“There are two things wrong with legal writing. One is style.  The other is content.” 
Judge Mark P. Painter, 31 APR Mont. Law (April 2006).


            We lawyers are not known for being good writers.  Perhaps that is because writing is hard.  Someone once said writing is easy—just open a vein!

            I am going to be writing more frequently over the next several weeks, to talk about legal writing, and how I have held off the madness lurking in my brain from having an appellate brief or two due every month for the last 30 years.  Here goes.

             Plan your writing process in the way you build a house, starting with the foundation. To build a foundation for solid legal writing, you must:

      1. identify all of your tasks;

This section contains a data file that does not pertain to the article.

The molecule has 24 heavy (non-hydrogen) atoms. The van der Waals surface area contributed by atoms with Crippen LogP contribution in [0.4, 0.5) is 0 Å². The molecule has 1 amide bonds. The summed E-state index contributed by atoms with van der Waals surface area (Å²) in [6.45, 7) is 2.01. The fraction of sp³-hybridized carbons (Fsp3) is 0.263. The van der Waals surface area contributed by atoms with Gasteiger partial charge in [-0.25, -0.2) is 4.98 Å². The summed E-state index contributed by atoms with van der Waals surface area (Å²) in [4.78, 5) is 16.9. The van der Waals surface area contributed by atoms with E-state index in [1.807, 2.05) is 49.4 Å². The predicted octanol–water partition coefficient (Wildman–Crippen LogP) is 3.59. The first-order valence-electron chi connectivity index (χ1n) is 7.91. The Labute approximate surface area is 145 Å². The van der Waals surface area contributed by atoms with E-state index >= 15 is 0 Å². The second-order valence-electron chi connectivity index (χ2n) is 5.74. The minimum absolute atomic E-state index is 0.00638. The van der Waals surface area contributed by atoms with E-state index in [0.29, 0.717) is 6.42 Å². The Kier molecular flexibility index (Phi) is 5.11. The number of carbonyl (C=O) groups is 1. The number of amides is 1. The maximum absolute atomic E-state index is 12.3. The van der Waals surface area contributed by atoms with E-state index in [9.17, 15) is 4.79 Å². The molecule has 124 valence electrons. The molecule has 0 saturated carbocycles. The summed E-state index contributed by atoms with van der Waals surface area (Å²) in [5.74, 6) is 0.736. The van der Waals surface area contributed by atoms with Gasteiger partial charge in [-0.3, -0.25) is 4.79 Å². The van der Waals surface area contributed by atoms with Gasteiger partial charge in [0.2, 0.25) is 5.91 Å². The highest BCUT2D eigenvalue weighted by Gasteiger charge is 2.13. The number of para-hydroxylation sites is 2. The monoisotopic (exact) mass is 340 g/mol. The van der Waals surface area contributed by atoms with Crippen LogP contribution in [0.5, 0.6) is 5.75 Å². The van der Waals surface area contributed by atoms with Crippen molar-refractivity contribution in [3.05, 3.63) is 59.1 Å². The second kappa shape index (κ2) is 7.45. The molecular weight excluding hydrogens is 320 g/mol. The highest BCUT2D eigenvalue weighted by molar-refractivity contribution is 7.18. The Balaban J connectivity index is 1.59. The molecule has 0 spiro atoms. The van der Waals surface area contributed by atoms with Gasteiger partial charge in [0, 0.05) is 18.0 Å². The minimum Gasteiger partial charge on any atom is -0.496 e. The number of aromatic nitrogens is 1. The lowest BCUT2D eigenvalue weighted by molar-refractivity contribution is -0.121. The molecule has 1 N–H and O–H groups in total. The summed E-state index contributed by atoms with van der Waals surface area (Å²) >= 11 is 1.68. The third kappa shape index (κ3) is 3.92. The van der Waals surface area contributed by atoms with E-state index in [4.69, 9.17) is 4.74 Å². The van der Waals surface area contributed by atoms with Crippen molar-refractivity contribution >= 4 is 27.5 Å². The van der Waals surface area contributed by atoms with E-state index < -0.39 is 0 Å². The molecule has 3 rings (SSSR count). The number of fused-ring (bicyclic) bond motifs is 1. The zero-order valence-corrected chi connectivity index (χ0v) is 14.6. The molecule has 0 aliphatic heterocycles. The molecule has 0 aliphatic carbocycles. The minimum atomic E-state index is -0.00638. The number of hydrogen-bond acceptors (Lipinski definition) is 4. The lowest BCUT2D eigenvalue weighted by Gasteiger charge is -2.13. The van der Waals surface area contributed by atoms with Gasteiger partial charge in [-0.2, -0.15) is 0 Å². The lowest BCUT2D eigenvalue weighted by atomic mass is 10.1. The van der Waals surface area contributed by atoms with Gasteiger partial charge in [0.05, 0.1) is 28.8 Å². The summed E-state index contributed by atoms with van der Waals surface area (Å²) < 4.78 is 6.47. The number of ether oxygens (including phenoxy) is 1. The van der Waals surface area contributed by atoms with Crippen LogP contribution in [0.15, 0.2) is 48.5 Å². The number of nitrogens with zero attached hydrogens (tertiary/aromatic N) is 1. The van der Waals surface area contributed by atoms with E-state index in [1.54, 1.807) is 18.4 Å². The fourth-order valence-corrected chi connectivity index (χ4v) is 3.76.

2. plan how long the entire process will take;
      3. estimate how much research is required;
      4. estimate how long the writing will take; and
      5. decide who will do each task.

            If others are involved, you should consider their schedules. Most importantly, give the planning process priority in your schedule. Block off time on your calendar for reviewing the record, researching, and writing, just the way you would schedule a meeting with a client. Do this several weeks in advance, especially when the appellate record is voluminous. Try not to take phone calls or to allow too many interruptions during these blocks of time to improve your efficiency.

            A good house starts with a solid foundation. The planning process is your foundation for a good appellate brief. In next blog post, I’ll discuss the legal writing version of the building blueprint—an outline.